|This article needs additional citations for verification. (April 2010)|
|Also known as||Bandstand (1952–1957)|
|Presented by||Bob Horn (1952–1956)
Lee Stewart (co-host, 1952–1955)
Tony Mammarella (1956)
Dick Clark (1956–1989)
David Hirsch (1989)
|Country of origin||United States|
|No. of seasons||31|
|No. of episodes||3,000 (883 surviving)|
|Running time||90 minutes
60 minutes (originally two hours and thirty minutes on WFIL-TV/Philadelphia only)
|Production company(s)||Dick Clark Productions (1964–1989)
|Distributor||LBS Communications (1987–1988)|
|Original channel||WFIL-TV (1952–1957)
USA Network (1989)
|Picture format||Black-and-white (1952–1967)
|Audio format||Monaural (1952–1983)
|Original run||September 1952– October 7, 1989|
American Bandstand was an American music-performance show that aired in various versions from 1952 to 1989 and was hosted from 1956 until its final season by Dick Clark, who also served as producer. The show featured teenagers dancing to Top 40 music introduced by Clark; at least one popular musical act—over the decades, running the gamut from Jerry Lee Lewis to Run DMC—would usually appear in person to lip-sync one of their latest singles. Freddy "Boom Boom" Cannon holds the record for most appearances at 110.
The show's popularity helped Dick Clark become an American media mogul and inspired similar long-running music programs, such as Soul Train and Top of the Pops. Clark eventually assumed ownership of the program through his Dick Clark Productions company.
It premiered locally in late September 1952 as Bandstand on Philadelphia television station WFIL-TV Channel 6 (now WPVI-TV), as a replacement for a weekday movie that had shown predominantly British movies. Hosted by Bob Horn as a television adjunct to his radio show of the same name on WFIL radio, Bandstand mainly featured short musical films produced by Snader Telescriptions and Official Films, with occasional studio guests. This incarnation was an early predecessor of sorts of the music video shows that became popular in the 1980s, featuring films that are themselves the ancestors of music videos.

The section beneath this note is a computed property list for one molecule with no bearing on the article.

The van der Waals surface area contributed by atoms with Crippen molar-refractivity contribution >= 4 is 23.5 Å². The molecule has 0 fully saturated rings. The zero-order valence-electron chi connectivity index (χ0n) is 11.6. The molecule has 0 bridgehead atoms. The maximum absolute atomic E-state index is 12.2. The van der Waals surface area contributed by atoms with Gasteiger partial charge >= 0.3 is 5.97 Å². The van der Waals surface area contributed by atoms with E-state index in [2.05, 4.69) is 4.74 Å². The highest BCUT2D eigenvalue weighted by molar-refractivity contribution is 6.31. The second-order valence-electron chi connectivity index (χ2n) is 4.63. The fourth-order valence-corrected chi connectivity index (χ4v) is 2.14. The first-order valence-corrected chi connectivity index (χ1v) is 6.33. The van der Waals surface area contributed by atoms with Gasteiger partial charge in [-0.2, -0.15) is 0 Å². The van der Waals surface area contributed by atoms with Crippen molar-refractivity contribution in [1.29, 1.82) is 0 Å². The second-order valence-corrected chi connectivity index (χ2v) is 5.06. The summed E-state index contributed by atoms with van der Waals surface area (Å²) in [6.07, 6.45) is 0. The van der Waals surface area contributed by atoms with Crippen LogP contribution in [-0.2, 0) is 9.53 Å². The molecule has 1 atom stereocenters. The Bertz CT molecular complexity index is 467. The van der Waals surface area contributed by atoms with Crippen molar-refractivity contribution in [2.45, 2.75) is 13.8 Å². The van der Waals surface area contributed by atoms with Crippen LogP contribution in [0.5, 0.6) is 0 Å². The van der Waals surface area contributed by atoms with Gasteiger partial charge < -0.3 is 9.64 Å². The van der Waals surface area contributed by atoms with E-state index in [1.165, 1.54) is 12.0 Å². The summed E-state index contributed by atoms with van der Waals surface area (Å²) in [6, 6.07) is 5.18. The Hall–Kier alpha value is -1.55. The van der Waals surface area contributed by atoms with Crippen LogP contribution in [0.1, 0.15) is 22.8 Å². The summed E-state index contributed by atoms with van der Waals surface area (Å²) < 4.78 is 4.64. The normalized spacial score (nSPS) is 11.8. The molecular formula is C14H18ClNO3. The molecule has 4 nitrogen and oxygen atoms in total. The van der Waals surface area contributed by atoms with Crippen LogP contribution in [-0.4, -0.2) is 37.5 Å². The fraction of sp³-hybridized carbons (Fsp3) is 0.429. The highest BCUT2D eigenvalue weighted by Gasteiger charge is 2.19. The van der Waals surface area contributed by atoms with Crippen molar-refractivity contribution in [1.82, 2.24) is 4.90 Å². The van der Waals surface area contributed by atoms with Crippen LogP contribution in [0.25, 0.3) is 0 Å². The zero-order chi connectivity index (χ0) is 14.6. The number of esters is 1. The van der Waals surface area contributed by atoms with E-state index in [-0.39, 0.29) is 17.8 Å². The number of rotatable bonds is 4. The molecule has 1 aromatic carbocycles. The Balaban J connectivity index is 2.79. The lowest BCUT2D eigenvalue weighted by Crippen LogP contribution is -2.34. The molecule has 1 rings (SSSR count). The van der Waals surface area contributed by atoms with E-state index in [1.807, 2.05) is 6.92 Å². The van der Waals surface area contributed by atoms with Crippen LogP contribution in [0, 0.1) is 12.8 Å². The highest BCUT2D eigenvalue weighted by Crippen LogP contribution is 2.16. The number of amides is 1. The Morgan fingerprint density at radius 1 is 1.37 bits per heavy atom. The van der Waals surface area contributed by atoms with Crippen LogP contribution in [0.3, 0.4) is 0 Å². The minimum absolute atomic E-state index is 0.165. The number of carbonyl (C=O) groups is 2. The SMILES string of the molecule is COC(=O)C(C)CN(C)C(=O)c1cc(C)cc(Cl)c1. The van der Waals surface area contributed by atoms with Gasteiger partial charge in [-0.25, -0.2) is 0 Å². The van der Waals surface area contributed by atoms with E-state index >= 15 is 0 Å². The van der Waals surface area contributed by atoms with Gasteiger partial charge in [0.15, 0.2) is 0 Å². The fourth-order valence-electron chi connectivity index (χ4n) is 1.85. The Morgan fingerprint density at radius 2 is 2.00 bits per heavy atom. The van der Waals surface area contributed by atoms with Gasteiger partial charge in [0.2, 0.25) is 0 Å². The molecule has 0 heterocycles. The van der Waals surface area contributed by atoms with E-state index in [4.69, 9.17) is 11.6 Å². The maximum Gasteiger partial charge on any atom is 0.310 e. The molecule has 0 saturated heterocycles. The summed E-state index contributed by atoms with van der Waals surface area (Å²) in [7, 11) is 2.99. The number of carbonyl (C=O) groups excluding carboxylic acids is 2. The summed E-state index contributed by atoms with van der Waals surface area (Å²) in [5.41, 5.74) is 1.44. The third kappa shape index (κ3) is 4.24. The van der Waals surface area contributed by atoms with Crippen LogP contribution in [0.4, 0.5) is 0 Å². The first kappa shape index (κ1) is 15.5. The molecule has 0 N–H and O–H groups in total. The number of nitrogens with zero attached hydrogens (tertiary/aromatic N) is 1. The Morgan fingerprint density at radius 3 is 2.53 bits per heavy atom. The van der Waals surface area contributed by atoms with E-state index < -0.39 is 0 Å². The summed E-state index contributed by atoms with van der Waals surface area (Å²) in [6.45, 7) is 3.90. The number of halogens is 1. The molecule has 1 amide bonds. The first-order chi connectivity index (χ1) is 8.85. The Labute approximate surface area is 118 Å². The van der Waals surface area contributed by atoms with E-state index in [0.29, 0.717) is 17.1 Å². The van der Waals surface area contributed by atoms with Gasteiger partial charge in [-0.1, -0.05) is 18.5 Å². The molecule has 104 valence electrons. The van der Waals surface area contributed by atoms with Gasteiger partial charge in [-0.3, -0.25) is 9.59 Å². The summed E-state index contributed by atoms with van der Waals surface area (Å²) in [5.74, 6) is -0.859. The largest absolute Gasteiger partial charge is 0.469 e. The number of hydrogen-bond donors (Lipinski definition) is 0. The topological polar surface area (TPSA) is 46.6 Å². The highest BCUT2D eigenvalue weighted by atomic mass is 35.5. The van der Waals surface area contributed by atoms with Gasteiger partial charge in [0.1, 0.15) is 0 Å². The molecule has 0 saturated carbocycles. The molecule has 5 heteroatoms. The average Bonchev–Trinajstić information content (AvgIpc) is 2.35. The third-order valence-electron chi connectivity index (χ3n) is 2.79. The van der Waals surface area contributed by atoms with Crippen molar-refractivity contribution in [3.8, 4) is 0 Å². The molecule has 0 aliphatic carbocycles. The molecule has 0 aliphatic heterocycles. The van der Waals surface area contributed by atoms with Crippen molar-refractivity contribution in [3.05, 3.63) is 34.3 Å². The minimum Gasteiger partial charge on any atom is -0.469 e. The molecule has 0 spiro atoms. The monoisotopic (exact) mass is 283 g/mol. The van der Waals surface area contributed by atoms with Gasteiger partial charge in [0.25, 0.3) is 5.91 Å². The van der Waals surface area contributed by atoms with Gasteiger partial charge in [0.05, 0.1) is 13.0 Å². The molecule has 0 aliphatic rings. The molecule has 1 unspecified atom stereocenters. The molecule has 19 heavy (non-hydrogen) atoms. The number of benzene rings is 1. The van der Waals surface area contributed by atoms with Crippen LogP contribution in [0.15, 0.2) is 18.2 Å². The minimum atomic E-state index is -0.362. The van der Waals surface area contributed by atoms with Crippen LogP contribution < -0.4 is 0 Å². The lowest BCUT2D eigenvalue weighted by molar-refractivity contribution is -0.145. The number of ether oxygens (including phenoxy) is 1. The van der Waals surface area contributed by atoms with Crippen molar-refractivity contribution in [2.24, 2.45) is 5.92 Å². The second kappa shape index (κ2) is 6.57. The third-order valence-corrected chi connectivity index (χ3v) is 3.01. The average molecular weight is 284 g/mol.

Horn, however, was disenchanted with the program, so he wanted to have the show changed to a dance program, with teenagers dancing along on camera as the records played, based on an idea that came from a radio show on WPEN, The 950 Club, hosted by Joe Grady and Ed Hurst. This more-familiar version of Bandstand debuted on October 7, 1952 in "Studio 'B'," which was located in their just-completed addition to the original 1947 building in West Philadelphia (4548 Market Street), and was hosted by Horn, with Lee Stewart as co-host until 1955. Stewart was the owner of a TV/Radio business in Philadelphia and even though he was an older gentleman, his advertising account was a large one for WFIL-TV at the time and was put on the program to appease the account. As WFIL grew financially and the account became less important, Stewart wasn't needed and was eventually dropped from the program. Tony Mammarella was the original producer with Ed Yates as director. The short Snader and Official music films continued in the short term, mainly to fill gaps as they changed dancers during the show—a necessity, as the studio could not fit more than 200 teenagers.
On July 9, 1956, Horn was fired after a drunk-driving arrest, as WFIL and dual owner Walter Annenberg's The Philadelphia Inquirer at the time were doing a series on drunken driving. He was also involved in a prostitution ring and brought up on morals charges.  Horn was temporarily replaced by producer Tony Mammarella before the job went to Dick Clark permanently.
In late spring of 1957, the ABC television network asked their O&O's and affiliates for programming suggestions to fill their 3:30 p.m. (ET) time slot (WFIL had been pre-empting the ABC programming with Bandstand). Clark decided to pitch the show to ABC president Thomas W. Moore, and after some badgering the show was picked up nationally, becoming American Bandstand on August 5, 1957.
"Studio 'B'" measured 80'x42'x24', but appeared smaller due to the number of props, television cameras, and risers that were used for the show. It was briefly shot in color in 1958 when WFIL-TV began experimenting with the then-new technology. Due to a combination of factors that included the size of the studio, the need to have as much space available for the teenagers to dance, and the size of the color camera compared to the black-and-white models, it was only possible to have one RCA TK-41 where three RCA TK-10s had been used before. WFIL went back to the TK-10s two weeks later when ABC refused to carry the color signal and management realized that the show lost something without the extra cameras.